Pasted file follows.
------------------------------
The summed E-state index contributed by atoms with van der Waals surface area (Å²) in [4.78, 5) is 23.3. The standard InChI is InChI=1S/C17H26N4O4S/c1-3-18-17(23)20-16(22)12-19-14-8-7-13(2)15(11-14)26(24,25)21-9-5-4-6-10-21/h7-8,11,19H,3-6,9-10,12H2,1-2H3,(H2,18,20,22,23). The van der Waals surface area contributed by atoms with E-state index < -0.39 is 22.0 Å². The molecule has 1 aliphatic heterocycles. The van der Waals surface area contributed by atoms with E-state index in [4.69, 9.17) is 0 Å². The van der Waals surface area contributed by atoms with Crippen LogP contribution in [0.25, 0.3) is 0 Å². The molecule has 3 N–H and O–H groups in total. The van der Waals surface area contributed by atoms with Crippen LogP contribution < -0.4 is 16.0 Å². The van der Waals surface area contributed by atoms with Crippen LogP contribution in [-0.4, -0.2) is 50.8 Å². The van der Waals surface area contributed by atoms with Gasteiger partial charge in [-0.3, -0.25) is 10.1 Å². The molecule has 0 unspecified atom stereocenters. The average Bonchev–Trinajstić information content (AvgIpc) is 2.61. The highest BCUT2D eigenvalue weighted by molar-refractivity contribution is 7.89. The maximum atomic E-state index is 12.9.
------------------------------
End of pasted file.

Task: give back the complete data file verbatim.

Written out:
The summed E-state index contributed by atoms with van der Waals surface area (Å²) in [4.78, 5) is 23.3. The standard InChI is InChI=1S/C17H26N4O4S/c1-3-18-17(23)20-16(22)12-19-14-8-7-13(2)15(11-14)26(24,25)21-9-5-4-6-10-21/h7-8,11,19H,3-6,9-10,12H2,1-2H3,(H2,18,20,22,23). The van der Waals surface area contributed by atoms with E-state index < -0.39 is 22.0 Å². The molecule has 1 aliphatic heterocycles. The van der Waals surface area contributed by atoms with E-state index in [4.69, 9.17) is 0 Å². The van der Waals surface area contributed by atoms with Crippen LogP contribution in [0.25, 0.3) is 0 Å². The molecule has 3 N–H and O–H groups in total. The van der Waals surface area contributed by atoms with Crippen LogP contribution < -0.4 is 16.0 Å². The van der Waals surface area contributed by atoms with Crippen LogP contribution in [-0.4, -0.2) is 50.8 Å². The van der Waals surface area contributed by atoms with Gasteiger partial charge in [-0.3, -0.25) is 10.1 Å². The molecule has 0 unspecified atom stereocenters. The average Bonchev–Trinajstić information content (AvgIpc) is 2.61. The highest BCUT2D eigenvalue weighted by molar-refractivity contribution is 7.89. The maximum atomic E-state index is 12.9.